Invasive Species Mayhem in the Forests of the Anacostia River

You may have wondered why are there so many leafless trees in mid-summer along the Anacostia River. The short answer is EAB. That is, Emerald Ash Borer. It is a beetle scientifically known as Agrilus planipennis, first detected in North America in 2002. It was accidentally introduced from Asia most likely as a hitchhiker in wood packing materials. If you ask us what’s our worst invasive species in the Anacostia River watershed, EAB is definitely on top of that list. EAB is the poster child of a highly invasive species, a nonnative species that causes ecological and economic harm, and in the case of EAB the impacts are evident and well documented. 


A neat little beetle in the wrong place has caused significant environmental damage to the forests of the Anacostia River watershed. Photo: USGS Bee Lab, Sam Droege.

EAB has killed millions of ash trees (Fraxinus spp.) in forests and cities in America. The epicenter of the invasion is located in southeast Michigan, there, more than 99% of the ash trees with stems greater than 1 inch in diameter have been extirpated. Unfortunately, we are certain that the riparian forests of the Anacostia River, with a high abundance of ash trees, are undergoing the same ordeal as the forests in Michigan. All the ash tree species in North America are vulnerable to this infamous forest pest.


These are the riparian forests at Bladensburg Waterfront Park taken from the west banks (Colmar Manor Community Park) in the summer of 2011 (top photo) pre-EAB invasion, however, chances are the beetle was already present but its damage was still not evident. The bottom picture was taken earlier on this month (June 12, 2017). All those leafless trees are dead or dying! as you can see EAB has been devastating to the watershed's forests. 

Six years ago we blogged about the triangular purple boxes hanging from trees. Those purple boxes were traps set in ash trees to attract and catch the invasive beetles to detect their presence. Now the pest has been detected almost all over the state of Maryland. In Virginia, it was first detected in 2003 in Fairfax County where an eradication effort was attempted. In 2008, there was another report, since then, it has spread to 25 counties! The pest has already reached the Shenandoah National Park which is why park goers are not allowed to bring firewood to the park’s campsites.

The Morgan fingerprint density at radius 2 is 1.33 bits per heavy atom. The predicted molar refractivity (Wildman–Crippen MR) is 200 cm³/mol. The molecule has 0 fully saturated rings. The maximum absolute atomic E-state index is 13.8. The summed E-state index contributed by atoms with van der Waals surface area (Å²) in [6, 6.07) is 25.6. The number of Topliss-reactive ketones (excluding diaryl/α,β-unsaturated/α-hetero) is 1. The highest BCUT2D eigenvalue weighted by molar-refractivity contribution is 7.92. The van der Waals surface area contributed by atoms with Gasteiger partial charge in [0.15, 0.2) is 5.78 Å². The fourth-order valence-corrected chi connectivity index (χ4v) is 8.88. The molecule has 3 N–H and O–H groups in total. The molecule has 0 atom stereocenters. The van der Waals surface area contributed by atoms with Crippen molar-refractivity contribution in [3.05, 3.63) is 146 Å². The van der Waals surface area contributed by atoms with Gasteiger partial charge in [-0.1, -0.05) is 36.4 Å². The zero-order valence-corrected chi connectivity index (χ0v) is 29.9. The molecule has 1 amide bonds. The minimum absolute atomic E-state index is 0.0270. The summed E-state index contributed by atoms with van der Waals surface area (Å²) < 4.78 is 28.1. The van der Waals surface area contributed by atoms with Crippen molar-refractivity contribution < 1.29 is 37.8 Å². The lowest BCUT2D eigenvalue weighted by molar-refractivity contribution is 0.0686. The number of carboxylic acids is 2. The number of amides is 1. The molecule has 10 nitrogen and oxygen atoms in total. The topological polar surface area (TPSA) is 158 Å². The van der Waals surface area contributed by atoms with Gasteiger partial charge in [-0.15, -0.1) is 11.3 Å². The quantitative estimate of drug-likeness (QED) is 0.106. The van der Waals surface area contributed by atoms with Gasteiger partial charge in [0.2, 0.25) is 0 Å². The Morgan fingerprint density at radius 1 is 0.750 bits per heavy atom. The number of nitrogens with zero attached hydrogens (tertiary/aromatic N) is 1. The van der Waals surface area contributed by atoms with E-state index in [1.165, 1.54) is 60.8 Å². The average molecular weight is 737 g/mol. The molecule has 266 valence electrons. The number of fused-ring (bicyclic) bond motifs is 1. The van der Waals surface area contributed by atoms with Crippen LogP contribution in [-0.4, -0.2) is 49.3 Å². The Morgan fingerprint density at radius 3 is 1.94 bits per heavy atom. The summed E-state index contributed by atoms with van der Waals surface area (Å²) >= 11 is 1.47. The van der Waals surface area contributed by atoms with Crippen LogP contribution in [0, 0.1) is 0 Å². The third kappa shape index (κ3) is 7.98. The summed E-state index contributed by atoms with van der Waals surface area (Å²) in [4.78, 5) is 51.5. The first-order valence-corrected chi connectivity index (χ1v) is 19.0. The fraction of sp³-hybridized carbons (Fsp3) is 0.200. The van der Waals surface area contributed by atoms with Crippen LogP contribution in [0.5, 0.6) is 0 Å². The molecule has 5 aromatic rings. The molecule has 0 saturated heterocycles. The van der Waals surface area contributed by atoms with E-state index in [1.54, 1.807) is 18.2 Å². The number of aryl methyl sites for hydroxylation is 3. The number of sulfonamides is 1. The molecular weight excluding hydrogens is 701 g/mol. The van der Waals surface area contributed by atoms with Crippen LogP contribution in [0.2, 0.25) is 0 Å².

This year we decided to take action! We have planted 100 native trees of 9 species in a 2-acre area (the effected area in the photo above) to replace the dead ash trees with species not affected by the pest. Some of the tree species planted are: Swamp white Oak, Sweet bay Magnolia, River Birch, Black Willow, Paw paw and other species. Special thanks to volunteers from The World Bank who were instrumental in putting those trees on the ground during the spring. Also to the great volunteers from Monumental Sports and Entertainment for helping us maintain those trees and for planting lots of native swamp roses to help enhance these forests so badly affected by EAB. With so much sunlight available as a result of less tree canopy, habitat conditions have improved for invasive plant species which we are controlling around each of the trees planted. Species like Porcelainberry, Japanese Clematis and Multiflora Rose being the worst offenders so far. 


Top photos show fallen dead ash trees with the nasty galleries created by the EAB larvae in the tree's sapwood. The bottom photos show our awesome volunteers from The World Bank planting the new generation of trees and preparing tree shelters for each tree planted. 

With your support, we will follow up with this efforts to recover the riparian forests of the watershed with reforestation and invasive plant control.   

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